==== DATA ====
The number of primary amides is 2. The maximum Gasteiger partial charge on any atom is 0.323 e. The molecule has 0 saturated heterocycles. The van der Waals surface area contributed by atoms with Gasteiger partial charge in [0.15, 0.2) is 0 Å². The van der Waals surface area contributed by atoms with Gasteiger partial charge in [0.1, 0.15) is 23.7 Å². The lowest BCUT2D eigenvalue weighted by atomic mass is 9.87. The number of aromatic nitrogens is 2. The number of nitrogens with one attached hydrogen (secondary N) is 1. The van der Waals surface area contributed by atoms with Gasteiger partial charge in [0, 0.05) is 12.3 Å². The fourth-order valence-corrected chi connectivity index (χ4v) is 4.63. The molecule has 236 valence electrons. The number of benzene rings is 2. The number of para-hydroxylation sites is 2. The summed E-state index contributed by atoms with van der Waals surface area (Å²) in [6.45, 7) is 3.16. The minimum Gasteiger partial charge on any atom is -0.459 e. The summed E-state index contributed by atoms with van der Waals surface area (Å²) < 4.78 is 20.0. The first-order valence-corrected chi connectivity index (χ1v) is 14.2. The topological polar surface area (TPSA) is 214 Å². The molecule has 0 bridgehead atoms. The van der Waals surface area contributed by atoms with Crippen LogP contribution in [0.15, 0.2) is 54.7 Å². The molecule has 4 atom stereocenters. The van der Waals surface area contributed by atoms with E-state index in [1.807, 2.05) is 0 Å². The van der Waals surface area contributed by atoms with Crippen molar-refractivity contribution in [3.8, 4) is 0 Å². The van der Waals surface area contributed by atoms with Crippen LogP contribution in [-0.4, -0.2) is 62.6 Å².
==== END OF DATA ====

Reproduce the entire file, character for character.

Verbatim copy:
The number of primary amides is 2. The maximum Gasteiger partial charge on any atom is 0.323 e. The molecule has 0 saturated heterocycles. The van der Waals surface area contributed by atoms with Gasteiger partial charge in [0.15, 0.2) is 0 Å². The van der Waals surface area contributed by atoms with Gasteiger partial charge in [0.1, 0.15) is 23.7 Å². The lowest BCUT2D eigenvalue weighted by atomic mass is 9.87. The number of aromatic nitrogens is 2. The number of nitrogens with one attached hydrogen (secondary N) is 1. The van der Waals surface area contributed by atoms with Gasteiger partial charge in [0, 0.05) is 12.3 Å². The fourth-order valence-corrected chi connectivity index (χ4v) is 4.63. The molecule has 236 valence electrons. The number of benzene rings is 2. The number of para-hydroxylation sites is 2. The summed E-state index contributed by atoms with van der Waals surface area (Å²) in [6.45, 7) is 3.16. The minimum Gasteiger partial charge on any atom is -0.459 e. The summed E-state index contributed by atoms with van der Waals surface area (Å²) < 4.78 is 20.0. The first-order valence-corrected chi connectivity index (χ1v) is 14.2. The topological polar surface area (TPSA) is 214 Å². The molecule has 0 bridgehead atoms. The van der Waals surface area contributed by atoms with Crippen LogP contribution in [0.15, 0.2) is 54.7 Å². The molecule has 4 atom stereocenters. The van der Waals surface area contributed by atoms with E-state index in [1.807, 2.05) is 0 Å². The van der Waals surface area contributed by atoms with Crippen molar-refractivity contribution in [3.8, 4) is 0 Å². The van der Waals surface area contributed by atoms with Crippen LogP contribution in [-0.4, -0.2) is 62.6 Å².